Special Report

The Most Dangerous Cars in America

1. 5
> Make:
> Bad ratings: Small overlap front, side
> Sales year-to-date: 6,835
> MSRP: $21,240

The Mazda 5, a compact minivan, was introduced to American drivers in 2005. The IIHS gave the car top marks in only two out of the five safety measures. A 2015 Mazda 5 received a marginal rating for side impact collisions and a poor rating for frontal collisions with a small overlap. In the event of a side impact collision, IIHS testing revealed that torso injuries would be possible for Mazda 5 passengers. Not an especially popular car, Mazda has sold less than 7,000 5s in the United States so far this year.

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2. 500
> Make:
> Bad ratings: Small overlap front (2- and 4-door)
> Sales year-to-date: 17,349
> MSRP: $19,345 (4-door) $16,845 (2-door)

The Italian automaker was selling the popular Fiat 500 — or Cinquecento — in Europe as far back as the 1950s. The tiny car was built for small European streets, favoring maneuverability over legroom. Like its spiritual predecessor, the new 500 is very small, weighing barely a ton. The new 500, both the 2-door and 4-door editions, failed the small overlap front test. According to IIHS, testing showed that drivers are likely to sustain injuries to the lower left leg in the event of a partial head-on crash.

3. A4
> Make:
> Bad ratings: Small overlap front
> Sales year-to-date: 15,765
> MSRP: $36,500

Introduced in the 1990s, the Audi A4 is arguably the most iconic model in the German automaker’s lineup. As is the case with most of the vehicles on this list, the Audi A4 passed each of the standard tests: side, roof strength, head restraints and seats, and moderate frontal overlap. However, the small overlap frontal crash tests on the Audi A4 revealed a high risk of injury, particularly to the thigh and hip area if such a crash occurs. In the small overlap crash test, the A4’s door opened, which can be dangerous because the driver could be ejected from the vehicle.

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4. Accent
> Make:
> Bad ratings: Small overlap front
> Sales year-to-date: 40,252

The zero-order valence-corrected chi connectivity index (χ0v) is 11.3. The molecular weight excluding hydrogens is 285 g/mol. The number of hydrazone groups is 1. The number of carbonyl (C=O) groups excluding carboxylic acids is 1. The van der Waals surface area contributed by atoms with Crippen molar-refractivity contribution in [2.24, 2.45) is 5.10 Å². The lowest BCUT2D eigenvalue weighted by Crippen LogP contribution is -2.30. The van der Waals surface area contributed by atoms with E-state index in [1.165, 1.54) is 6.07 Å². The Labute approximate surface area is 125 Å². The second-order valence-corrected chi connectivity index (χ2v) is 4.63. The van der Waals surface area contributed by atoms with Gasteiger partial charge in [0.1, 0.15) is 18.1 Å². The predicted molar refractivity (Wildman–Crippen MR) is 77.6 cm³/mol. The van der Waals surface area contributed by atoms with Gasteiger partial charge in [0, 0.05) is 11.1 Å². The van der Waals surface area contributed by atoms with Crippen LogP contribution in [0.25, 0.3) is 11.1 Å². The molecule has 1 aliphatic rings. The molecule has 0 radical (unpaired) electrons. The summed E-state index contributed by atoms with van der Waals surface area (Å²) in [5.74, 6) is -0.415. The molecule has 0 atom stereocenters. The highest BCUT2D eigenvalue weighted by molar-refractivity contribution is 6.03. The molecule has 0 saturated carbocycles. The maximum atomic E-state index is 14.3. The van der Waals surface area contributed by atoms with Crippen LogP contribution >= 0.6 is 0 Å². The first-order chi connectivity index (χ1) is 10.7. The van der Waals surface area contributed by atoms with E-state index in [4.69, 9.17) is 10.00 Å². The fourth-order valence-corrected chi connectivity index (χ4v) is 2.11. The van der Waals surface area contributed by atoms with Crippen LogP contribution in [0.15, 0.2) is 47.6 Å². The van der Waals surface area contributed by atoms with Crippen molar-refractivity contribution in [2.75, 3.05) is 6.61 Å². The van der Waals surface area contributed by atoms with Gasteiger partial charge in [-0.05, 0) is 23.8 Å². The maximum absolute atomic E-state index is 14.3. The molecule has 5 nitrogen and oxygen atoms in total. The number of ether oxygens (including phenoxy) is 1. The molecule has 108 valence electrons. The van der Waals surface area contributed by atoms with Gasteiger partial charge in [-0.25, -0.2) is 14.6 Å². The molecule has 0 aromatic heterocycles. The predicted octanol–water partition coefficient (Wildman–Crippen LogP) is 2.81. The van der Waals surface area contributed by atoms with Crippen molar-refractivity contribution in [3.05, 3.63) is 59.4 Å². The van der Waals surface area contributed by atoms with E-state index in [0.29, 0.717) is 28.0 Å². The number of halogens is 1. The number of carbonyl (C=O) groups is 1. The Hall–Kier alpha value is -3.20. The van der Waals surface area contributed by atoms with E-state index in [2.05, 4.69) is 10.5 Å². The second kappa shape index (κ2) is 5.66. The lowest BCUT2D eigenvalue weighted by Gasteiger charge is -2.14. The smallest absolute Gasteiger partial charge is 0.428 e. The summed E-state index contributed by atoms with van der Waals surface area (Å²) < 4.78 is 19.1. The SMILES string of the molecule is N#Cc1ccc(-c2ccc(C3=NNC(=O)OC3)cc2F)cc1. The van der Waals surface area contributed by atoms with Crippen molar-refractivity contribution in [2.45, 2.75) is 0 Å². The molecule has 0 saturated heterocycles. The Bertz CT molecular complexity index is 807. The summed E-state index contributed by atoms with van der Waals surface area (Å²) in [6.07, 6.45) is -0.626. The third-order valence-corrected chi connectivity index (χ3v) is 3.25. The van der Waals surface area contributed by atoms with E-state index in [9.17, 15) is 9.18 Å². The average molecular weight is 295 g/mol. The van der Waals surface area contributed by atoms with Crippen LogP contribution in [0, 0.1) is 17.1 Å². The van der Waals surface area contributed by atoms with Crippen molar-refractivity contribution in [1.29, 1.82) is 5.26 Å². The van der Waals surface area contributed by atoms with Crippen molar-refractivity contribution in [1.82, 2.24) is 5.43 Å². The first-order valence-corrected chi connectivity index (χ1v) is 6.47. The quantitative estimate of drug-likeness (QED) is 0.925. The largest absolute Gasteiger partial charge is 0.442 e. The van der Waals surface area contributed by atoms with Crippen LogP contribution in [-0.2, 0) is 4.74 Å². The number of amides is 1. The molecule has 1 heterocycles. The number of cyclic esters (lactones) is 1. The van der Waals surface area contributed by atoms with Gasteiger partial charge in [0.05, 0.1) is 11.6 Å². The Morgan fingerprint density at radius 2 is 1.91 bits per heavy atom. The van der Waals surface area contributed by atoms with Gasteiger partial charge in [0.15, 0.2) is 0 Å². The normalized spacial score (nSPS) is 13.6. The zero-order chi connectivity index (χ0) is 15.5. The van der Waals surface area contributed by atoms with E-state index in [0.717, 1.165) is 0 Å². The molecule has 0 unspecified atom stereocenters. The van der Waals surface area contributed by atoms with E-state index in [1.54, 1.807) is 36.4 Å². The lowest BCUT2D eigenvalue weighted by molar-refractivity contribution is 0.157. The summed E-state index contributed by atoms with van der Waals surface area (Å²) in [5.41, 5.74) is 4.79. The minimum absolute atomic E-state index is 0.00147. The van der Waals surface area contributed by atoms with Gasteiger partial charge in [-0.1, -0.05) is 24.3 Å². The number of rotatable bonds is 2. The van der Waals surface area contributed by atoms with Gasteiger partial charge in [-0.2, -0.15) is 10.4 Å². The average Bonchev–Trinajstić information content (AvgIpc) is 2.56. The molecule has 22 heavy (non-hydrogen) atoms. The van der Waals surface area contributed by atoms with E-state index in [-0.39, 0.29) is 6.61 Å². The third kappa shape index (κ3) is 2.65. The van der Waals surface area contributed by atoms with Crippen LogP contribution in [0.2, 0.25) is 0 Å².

> MSRP: $14,745

The Hyundai Accent has come a long way to meet IIHS safety standards since it was introduced in 1995. As early as six years ago, the car did not have a single safety rating above acceptable from the IIHS, with a poor rating for both side impact collisions and the safety of its head restraints and seats. Today, though it still has some safety issues, the Korean automaker’s compact car performs slightly better. The 2015 model received top safety ratings in every category except for side impact and small overlap frontal collisions, which were rated acceptable and poor, respectively.

5. CX-9
> Make:
> Bad ratings: Small overlap front, roof strength, head restraints & seats
> Sales year-to-date: 10,848
> MSRP: $29,985

Not one of the most popular cars in the United States, Mazda has sold slightly more than 10,800 CX-9s so far this year. The large crossover SUV is one of just two 2015 model vehicles tested by the IIHS to receive moderate or worse ratings in at least three categories. In addition to a poor rating for a small overlap front crash, which means injury is very likely in the event of that kind of crash, the CX-9 also received marginal ratings for roof strength and head and seat restraints, meaning injury is likely in the event of an accident related to that part of the vehicle. For the roof strength test, the vehicle should be able to sustain at least four times the vehicle’s weight to receive the best possible rating. The CX-9 was only able to sustain 2.81 times its own weight.

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